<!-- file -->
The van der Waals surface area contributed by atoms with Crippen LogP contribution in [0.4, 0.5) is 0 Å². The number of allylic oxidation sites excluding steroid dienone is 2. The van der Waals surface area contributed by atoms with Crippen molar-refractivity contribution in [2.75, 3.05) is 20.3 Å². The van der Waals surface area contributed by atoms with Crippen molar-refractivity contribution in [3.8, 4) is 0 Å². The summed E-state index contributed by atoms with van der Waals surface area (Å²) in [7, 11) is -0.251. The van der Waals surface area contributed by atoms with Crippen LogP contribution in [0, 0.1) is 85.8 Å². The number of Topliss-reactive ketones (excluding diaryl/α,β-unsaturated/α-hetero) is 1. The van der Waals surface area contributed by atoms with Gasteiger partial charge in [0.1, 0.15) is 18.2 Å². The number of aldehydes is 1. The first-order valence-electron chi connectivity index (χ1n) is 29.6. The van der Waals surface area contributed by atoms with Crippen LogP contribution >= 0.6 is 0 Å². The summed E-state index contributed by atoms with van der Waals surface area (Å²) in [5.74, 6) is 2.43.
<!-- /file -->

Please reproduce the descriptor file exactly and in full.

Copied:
The van der Waals surface area contributed by atoms with Crippen LogP contribution in [0.4, 0.5) is 0 Å². The number of allylic oxidation sites excluding steroid dienone is 2. The van der Waals surface area contributed by atoms with Crippen molar-refractivity contribution in [2.75, 3.05) is 20.3 Å². The van der Waals surface area contributed by atoms with Crippen molar-refractivity contribution in [3.8, 4) is 0 Å². The summed E-state index contributed by atoms with van der Waals surface area (Å²) in [7, 11) is -0.251. The van der Waals surface area contributed by atoms with Crippen LogP contribution in [0, 0.1) is 85.8 Å². The number of Topliss-reactive ketones (excluding diaryl/α,β-unsaturated/α-hetero) is 1. The van der Waals surface area contributed by atoms with Gasteiger partial charge in [0.1, 0.15) is 18.2 Å². The number of aldehydes is 1. The first-order valence-electron chi connectivity index (χ1n) is 29.6. The van der Waals surface area contributed by atoms with Crippen LogP contribution >= 0.6 is 0 Å². The summed E-state index contributed by atoms with van der Waals surface area (Å²) in [5.74, 6) is 2.43.